By BRUCE STEELMAN
Fescue toxicosis is still a problem for cattle producers in Tennessee and beyond during the summer months.
Fescue is the primary forage for cow-calf production in Tennessee and the upper Mid-South. It is the source of both pasture and hay, yet in spite of the contribution fescue makes to the cow-calf industry, the problem of fescue toxicosis still results in reduced cattle performance.
The greatest problem with fescue occurs during the summer months and extends into the fall. University of Tennessee Extension beef specialist Jim Neel refers to this period as the "summer slump."
"Here in Tennessee, when the grass goes to seed, the endophyte concentration is the greatest," Neel says. "Early grazing pressure in the spring and harvesting fescue for hay before it goes to seed will aid in reducing the concentration of the endophyte," he recommends. Neel adds that producers should try to get fescue cut in the "boot stage" - that is while the grass flower is still in the sheath. Grazing pressure can also contribute to the reduced formation of seed heads.
Neel also reminds producers that throughout the summer they need to provide shade and water for the cattle. "The environmental temperature will be probably the hottest during the summer slump," he says. "In addition, digestion of the forage also adds to the body temperature of the cattle."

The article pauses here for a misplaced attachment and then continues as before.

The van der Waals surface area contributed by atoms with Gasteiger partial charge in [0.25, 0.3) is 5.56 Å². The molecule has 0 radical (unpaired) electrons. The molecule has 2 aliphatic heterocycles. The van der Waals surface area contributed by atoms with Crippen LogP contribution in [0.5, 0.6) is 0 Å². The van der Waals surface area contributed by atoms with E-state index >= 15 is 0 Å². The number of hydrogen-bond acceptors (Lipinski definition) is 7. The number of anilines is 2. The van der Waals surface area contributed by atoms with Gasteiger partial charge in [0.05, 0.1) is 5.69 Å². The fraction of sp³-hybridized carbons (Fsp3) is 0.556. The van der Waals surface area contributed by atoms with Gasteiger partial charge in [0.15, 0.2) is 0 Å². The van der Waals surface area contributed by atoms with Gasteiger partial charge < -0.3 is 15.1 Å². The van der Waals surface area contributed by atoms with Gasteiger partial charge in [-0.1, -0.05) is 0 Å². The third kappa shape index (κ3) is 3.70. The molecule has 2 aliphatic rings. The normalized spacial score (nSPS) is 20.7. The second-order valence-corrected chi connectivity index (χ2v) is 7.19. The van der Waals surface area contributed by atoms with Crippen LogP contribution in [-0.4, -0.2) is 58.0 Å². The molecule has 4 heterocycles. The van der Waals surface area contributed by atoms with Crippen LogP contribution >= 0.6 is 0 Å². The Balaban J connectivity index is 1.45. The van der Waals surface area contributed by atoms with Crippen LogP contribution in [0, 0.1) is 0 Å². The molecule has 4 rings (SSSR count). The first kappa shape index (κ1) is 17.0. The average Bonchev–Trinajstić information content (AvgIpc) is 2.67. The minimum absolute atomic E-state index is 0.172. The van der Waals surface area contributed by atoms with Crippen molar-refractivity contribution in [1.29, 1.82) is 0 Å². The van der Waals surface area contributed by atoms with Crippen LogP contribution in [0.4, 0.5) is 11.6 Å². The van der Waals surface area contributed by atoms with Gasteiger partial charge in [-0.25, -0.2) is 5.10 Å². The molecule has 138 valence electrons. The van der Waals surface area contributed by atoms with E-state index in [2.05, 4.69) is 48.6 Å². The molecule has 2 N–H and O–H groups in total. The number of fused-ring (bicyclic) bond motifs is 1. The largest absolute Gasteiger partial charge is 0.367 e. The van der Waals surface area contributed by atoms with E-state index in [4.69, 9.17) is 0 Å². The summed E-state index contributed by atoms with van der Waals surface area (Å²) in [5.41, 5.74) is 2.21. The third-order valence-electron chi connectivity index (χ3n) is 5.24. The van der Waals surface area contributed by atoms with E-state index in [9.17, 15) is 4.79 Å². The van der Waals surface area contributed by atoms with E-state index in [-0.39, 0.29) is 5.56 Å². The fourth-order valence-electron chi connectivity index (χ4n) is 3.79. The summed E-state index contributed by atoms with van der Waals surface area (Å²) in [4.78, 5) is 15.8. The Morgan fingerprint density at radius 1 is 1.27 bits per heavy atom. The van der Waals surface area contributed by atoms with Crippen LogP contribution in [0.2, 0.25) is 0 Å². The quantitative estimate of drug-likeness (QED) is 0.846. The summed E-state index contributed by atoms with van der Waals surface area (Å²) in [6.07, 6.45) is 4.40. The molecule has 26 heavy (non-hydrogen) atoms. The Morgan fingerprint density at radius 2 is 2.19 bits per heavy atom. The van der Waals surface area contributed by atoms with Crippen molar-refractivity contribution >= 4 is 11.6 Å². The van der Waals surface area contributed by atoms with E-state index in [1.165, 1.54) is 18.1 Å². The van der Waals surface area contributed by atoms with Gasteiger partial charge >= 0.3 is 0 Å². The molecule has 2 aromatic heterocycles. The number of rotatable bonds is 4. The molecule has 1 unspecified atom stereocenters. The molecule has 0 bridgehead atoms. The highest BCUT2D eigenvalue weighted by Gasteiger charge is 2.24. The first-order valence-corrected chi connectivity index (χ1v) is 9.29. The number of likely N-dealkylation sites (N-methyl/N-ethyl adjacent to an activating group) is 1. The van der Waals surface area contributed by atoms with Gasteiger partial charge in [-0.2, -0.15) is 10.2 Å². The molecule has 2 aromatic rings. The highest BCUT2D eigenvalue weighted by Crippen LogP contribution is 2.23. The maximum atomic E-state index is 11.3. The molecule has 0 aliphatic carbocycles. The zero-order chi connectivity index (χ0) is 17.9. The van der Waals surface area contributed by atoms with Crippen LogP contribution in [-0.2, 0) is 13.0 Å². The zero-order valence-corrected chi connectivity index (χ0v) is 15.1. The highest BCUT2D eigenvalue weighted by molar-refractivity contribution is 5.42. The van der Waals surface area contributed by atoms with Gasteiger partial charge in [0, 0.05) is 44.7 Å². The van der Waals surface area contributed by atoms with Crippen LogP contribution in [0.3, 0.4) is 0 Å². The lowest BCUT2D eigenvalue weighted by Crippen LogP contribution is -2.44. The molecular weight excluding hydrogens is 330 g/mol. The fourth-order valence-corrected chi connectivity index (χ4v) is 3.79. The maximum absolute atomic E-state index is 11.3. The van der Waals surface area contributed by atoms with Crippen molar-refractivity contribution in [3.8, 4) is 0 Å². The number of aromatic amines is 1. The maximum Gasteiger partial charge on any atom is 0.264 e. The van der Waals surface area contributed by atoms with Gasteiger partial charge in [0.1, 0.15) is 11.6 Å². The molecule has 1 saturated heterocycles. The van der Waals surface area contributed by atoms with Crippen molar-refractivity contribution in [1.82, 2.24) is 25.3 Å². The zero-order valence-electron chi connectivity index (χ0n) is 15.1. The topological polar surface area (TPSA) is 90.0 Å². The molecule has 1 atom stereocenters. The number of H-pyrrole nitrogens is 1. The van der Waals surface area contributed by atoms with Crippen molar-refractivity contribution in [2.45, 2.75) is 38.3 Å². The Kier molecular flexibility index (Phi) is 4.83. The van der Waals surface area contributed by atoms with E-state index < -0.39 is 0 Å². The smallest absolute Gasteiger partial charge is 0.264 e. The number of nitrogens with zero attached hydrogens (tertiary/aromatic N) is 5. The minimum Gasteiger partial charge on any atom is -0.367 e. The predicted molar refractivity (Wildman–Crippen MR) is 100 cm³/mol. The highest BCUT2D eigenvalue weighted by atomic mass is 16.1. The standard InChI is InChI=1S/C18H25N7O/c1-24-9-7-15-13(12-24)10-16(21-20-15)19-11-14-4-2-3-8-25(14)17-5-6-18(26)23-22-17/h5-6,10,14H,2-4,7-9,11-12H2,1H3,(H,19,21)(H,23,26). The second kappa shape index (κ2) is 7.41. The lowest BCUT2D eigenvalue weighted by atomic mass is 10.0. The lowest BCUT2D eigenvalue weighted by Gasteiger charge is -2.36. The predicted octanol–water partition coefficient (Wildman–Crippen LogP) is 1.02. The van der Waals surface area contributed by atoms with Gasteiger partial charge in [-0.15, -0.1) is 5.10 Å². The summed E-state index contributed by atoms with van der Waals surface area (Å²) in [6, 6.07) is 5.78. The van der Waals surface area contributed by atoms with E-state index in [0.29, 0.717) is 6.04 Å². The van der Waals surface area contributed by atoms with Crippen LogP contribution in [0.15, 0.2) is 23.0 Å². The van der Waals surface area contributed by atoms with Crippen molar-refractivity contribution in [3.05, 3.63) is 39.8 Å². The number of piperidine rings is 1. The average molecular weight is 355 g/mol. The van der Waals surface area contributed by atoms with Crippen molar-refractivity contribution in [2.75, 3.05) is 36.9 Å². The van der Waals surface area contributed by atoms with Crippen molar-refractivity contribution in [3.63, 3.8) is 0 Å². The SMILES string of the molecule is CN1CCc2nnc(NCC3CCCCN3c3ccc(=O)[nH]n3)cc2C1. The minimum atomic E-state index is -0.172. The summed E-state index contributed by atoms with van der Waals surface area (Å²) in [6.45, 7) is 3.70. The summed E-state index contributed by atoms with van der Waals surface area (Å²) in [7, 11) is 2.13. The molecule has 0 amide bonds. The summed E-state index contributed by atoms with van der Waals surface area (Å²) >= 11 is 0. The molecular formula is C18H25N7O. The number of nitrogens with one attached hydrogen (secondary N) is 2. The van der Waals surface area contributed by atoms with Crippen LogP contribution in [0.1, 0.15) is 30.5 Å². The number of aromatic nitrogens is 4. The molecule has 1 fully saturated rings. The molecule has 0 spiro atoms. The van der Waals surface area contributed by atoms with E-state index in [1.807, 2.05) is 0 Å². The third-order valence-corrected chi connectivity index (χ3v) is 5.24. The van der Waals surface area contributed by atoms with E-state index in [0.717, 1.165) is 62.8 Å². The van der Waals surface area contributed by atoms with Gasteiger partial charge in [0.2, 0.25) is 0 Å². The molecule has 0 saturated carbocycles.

Another big source of the cattle's elevated temperature is the toxic effect of the endophyte, Neel said. "Consider weaning and conditioning the calf crop for marketing. Generally, the gain of the calves is very poor due to the reduced forage availability and quality as well as milk production of the dams. However, if weaned and fed a concentrate ration, the calves will efficiently convert the feed to gain. "On-the-farm" field trials conducted here in Tennessee several years ago support these recommendations, he adds.
The cattle specialist says mature cows get along well on summer's lower quality forage, and they gain both weight and body condition, which help with reproduction. Research done over five or more decades at Southeastern land-grant universities demonstrates that maintaining 30 percent clover in fescue stands improves the performance of the cattle.
Neel adds that there is no silver bullet that can replace management of fescue and cattle to reduce the effect of the endophyte. "There are times in the annual production cycle of fescue that the grass quality is better and this can be capitalized on by appropriate cattle and forage management," he said.
For more information about fescue toxicosis or beef cattle management, contact your Cannon County UT Extension agent or visit the UT Beef and Forage Center website